Functions and powers of the entity
Boards as leaders: organisational culture
Collective duties of the board and individual duties of board members
Role of the board chair
General responsibilities of members
Members' interests and conflicts: identification, disclosure and management
Disclosure of information
Gifts, benefits and hospitality
Board meeting procedures
Crown entities as employers
Planning and reporting
Board and member performance evaluation
Board appointments and reappointment
Remuneration and expenses for board members
Liability and protection from legal claims or proceedings
Summary of minimum content for a governance manual
Key board responsibilities are strategic planning, monitoring and reporting publicly on the expected and actual performance of the entity: this enables Parliament and the public to hold entities accountable.
The CEA sets out planning and reporting obligations of Crown entities, including the requirements for key accountability documents - the Statement of Intent, Statement of Performance Expectations and Annual Report. The expectation that boards are fully engaged in these areas is reflected by the requirement that these accountability documents are signed by members of the board.
The set of key accountability documents that Crown entities produce regularly should operate as a system, where each publication has relationships and connections to one another. It should be straightforward for users to see or find the ‘lines of sight’ between key sets of information in agency documents. Boards should encourage their leaders and staff to think about and plan for connections between the key accountability documents the Board signs off.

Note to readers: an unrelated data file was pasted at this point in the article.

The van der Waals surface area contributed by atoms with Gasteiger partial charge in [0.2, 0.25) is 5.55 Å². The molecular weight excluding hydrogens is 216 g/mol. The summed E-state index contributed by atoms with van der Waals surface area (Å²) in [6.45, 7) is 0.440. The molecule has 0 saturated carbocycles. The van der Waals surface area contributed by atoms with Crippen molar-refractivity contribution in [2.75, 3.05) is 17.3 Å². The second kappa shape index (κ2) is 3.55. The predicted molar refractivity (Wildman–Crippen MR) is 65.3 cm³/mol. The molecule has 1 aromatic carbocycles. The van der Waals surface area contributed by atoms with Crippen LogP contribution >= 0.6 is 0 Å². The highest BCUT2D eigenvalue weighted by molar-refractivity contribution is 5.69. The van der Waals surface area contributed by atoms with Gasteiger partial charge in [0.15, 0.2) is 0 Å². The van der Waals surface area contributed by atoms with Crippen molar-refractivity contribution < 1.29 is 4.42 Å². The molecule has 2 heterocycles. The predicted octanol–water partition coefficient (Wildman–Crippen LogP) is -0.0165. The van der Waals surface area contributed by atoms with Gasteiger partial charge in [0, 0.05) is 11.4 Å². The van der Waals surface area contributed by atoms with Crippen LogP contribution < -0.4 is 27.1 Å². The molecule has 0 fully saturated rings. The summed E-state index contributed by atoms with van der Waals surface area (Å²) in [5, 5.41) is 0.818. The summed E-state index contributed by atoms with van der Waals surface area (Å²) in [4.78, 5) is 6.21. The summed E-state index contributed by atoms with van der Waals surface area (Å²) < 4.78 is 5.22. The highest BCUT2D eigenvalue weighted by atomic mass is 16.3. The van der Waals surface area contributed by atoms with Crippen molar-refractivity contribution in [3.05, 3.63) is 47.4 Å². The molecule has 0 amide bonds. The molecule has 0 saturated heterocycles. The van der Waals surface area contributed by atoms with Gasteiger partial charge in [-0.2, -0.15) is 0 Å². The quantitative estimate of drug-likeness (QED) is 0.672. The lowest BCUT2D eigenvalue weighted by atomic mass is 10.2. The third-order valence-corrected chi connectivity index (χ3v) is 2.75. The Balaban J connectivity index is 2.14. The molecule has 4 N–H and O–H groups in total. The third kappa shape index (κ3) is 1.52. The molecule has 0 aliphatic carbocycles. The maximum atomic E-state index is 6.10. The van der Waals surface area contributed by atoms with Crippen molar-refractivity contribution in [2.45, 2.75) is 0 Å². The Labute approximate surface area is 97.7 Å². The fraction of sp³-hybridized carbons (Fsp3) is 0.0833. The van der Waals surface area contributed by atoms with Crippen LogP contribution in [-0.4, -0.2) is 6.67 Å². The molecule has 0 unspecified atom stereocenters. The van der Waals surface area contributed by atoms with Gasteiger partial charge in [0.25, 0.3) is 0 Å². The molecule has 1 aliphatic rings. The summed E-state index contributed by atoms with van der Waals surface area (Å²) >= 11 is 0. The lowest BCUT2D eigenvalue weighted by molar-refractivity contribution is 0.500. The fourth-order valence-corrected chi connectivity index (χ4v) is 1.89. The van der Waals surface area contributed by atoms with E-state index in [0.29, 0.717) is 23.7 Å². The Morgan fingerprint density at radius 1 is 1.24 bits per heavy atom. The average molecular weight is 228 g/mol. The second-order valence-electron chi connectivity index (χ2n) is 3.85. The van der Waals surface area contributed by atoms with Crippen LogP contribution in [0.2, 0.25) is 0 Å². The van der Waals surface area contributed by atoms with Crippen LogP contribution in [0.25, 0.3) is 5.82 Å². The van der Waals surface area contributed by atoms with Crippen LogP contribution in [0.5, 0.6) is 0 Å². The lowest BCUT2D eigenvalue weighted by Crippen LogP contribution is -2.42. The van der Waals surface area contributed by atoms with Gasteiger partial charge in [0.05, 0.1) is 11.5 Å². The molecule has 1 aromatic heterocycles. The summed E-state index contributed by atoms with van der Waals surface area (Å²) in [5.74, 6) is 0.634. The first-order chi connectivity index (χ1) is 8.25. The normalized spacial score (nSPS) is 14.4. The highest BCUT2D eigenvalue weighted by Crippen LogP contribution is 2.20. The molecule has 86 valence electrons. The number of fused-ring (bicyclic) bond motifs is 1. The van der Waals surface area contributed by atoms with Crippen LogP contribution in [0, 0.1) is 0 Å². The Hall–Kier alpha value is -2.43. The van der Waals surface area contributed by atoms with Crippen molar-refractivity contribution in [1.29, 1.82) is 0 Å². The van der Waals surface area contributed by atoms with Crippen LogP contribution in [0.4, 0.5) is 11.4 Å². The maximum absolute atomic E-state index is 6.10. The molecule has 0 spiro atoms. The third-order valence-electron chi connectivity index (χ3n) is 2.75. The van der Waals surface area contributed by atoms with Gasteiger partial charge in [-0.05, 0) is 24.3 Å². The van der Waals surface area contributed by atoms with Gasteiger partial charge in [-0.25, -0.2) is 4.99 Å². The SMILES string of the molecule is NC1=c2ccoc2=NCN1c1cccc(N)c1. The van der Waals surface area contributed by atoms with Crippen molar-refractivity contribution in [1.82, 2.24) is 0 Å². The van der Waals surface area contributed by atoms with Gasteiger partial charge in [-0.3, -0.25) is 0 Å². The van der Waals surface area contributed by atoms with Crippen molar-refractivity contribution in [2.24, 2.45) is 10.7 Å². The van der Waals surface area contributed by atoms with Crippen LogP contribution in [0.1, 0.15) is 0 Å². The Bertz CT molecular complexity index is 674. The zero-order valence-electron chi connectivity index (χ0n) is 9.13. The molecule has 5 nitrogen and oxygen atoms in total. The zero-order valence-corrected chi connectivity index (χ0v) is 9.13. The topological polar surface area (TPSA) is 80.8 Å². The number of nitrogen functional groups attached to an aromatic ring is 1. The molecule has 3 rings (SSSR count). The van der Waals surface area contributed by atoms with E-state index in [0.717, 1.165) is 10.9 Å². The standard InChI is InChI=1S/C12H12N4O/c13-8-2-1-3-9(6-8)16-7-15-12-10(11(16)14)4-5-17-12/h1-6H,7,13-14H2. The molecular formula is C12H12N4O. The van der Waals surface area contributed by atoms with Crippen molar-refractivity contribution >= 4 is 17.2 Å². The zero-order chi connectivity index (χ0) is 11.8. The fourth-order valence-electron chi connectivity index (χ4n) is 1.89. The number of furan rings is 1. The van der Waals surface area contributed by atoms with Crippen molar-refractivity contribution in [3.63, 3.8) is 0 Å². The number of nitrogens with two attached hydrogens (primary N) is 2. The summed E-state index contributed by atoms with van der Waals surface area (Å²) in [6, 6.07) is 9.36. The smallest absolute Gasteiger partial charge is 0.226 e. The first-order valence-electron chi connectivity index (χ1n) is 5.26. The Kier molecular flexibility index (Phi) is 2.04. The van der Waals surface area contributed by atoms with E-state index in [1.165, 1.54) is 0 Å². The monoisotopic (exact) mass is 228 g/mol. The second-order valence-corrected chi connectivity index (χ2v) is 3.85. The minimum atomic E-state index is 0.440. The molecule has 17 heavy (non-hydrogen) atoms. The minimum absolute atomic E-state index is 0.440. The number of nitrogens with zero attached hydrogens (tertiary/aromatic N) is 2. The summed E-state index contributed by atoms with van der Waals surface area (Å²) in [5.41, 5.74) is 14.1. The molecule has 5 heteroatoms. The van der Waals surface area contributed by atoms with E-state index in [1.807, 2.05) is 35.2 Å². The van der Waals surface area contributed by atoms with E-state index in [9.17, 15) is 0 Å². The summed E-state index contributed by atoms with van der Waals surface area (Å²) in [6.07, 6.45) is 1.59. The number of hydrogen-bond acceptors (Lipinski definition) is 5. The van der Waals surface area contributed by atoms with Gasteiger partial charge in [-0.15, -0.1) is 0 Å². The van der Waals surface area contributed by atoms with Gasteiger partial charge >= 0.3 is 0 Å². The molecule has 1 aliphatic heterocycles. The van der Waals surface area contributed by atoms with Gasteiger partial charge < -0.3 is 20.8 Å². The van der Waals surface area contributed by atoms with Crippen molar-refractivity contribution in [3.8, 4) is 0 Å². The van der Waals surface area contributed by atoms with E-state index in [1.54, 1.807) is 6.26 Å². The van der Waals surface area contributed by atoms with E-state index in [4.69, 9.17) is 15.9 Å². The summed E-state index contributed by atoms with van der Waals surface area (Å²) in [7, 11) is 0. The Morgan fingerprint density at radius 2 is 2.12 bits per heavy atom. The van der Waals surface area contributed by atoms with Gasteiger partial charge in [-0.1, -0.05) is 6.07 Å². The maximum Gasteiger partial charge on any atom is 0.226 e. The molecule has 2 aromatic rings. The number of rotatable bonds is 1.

Additional planning and reporting requirements may be specified in the entity’s own legislation, and the impact of some of the provisions in this section on will depend on the category of the entity.
Communications between Ministers and entities that inform boards of the responsible Minister’s expectations for the future direction of the entity are also an important part of the planning process.
The range of planning instruments and vehicles make it advisable for each entity to consider setting up a process to record the actions and time frames for key planning and reporting decisions.
Enduring letter of expectations
An enduring letter of expectations to Crown entities is issued periodically, with the most recent in 2019: see Enduring-Letter-of-Expectations-to-Statutory-Crown-Entities.pdf (publicservice.govt.nz) It sets out the ongoing expectations that the Minister of Finance and the Minister for the Public Service have of all statutory Crown entities. These expectations include regularly and transparently reporting to the Minister, supporting future-focussed Māori Crown relations and contributing to improving wellbeing. An enduring letter remains ‘in force’ until it is replaced.
Ministerial involvement in setting strategy and annual performance expectations
Ministers “participate in the process of setting the entity’s strategic direction and performance expectations and monitoring the entity’s performance...” (s27(1)(f), CEA). Ministers’ expectations for entities’ strategic direction and their specific priorities for the planning period may be provided through meetings with the chair or board, and/ or in an annual letter of expectation from the Minister to the entity. Ideally, the letter will be sent to the chair, before the board starts their strategic review and planning in October.
Statements of Intent
The purpose of a Statement of Intent (SOI) is to promote the public accountability of a Crown entity (s138, CEA) by:
- enabling the Crown to participate in the process of setting the Crown entity's strategic intentions and medium-term undertakings
- setting out for the House of Representatives those intentions and undertakings
- providing a base against which the Crown entity's actual performance can later be assessed.
Section 141 of the CEA specifies what a SOI must contain. An SOI must set out the strategic objectives that the Crown entity intends to achieve or contribute to (strategic intentions) and explain how the entity proposes to assess its performance.